Keeping your children fire safe this Halloween - WRBL

Keeping your children fire safe this Halloween

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Halloween is right around the corner so it's time to break out the costumes and candy because goblins, ghouls and witches will roam the streets in just one day.

When you're trying to get together all the last minute details, it is also important not to forget about safety.

The Consumer Product Safety Commission (CPSC) reports that in 2011 more than 3,500 Halloween-related injuries were reported. Those injuries included falls from ill-fitting costumes, impaired vision, and burns from halloween costumes.

In a controlled setting and under the supervision of the Bristol, VA Fire Department, News Channel 11 took four different Halloween costumes to see just how fire safe they are: Superman with a cape, a Snow White princess dress, Elmo, and a pirate costume with a hat.

The first one on the list was Sesame Street's most well known character. The Elmo costume was made of 100% polyester and under three minutes the shirt was almost completely disintegrated.

"This is something that can be frightening, it can be devastating, and it can be fatal," says Bristol, VA Fire Chief J.C. Bolling. "We're in a world of man made fibers now polyester nylon anything synthetic when those materials burn it's like liquid petroleum".

Next, was a toddler's pirate costume. This costume was made with a majority of polyester but this time it was the hat that fell quick to the flame. In just one minute the hat was already halfway burned because of it's foam filling. Fillings like foam is a common material found in many halloween accessories like hats, masks, and wigs that can increase the potential to catch on fire. In addition, accessories are usually worn near the respiratory system that can have an even bigger impact compared to burns on the surface of a child's skin. "Anything that gets near your face or near your eyes you have potential of breathing in gases or inhaling with the flame being present and that can scorch your airway".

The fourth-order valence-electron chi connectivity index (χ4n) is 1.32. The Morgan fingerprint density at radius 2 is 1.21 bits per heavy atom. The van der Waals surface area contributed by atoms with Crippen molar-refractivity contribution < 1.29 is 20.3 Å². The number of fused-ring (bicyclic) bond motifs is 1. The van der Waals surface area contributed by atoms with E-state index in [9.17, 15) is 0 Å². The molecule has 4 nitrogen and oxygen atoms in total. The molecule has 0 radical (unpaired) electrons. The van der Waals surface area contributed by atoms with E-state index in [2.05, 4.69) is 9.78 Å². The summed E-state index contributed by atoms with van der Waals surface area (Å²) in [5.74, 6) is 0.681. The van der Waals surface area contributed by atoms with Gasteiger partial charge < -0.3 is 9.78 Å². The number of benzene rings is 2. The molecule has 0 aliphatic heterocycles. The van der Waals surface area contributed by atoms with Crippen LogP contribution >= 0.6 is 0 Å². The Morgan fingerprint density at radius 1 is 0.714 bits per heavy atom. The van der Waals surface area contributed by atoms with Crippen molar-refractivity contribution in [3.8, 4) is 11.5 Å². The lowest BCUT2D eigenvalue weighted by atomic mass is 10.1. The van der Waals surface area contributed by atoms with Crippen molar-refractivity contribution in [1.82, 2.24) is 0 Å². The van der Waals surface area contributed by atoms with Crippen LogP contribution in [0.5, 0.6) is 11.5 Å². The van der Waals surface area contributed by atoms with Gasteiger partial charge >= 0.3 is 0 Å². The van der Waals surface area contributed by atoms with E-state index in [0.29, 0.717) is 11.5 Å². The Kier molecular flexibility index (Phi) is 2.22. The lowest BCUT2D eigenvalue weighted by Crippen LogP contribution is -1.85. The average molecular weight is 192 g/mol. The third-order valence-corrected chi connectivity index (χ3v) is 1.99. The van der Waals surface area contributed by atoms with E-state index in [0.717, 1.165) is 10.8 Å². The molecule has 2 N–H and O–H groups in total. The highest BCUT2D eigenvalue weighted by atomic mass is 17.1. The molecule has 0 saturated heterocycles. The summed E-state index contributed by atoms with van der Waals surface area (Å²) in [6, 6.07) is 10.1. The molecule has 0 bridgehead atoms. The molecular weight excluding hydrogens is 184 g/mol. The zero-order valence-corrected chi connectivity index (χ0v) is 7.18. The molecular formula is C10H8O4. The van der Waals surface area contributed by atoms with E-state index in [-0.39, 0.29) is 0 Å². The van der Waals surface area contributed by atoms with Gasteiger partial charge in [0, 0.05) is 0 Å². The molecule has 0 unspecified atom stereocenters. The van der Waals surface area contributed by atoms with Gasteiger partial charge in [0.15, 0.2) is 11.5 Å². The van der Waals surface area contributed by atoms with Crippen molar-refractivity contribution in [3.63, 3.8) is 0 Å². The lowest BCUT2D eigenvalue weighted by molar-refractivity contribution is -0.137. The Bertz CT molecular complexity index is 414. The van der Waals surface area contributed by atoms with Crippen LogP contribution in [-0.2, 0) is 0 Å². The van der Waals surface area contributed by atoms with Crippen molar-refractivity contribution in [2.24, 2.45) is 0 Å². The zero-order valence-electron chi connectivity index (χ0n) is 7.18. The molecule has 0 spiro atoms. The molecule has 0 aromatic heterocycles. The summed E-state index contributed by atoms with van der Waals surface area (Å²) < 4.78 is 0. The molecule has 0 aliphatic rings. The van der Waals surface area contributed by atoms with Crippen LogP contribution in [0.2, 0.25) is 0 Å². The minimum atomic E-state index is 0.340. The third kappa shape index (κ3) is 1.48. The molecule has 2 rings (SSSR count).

Number three on the list was a shiny gold Snow White costume that ended up being the fastest burning one out of all four. In less than one minute the princess dress was already falling off the wire. Chief Bolling says it's the combination of polyester and nylon that causes the flames to quickly engulf the costume.

Some tips Bolling suggests for parents this Halloween who may not be able to find a fire-safe costume last minute is to always be aware of your kids and their surroundings, trim any excess material like capes, and have kids wear a cotton t-shirt and jeans under their costume.

For homeowners, Bolling suggests instead of lighting your jack-o-lanterns with an open flame use an LED candle.

For more tips on staying safe this Halloween, visit the Consumer Product Safety Commission website:


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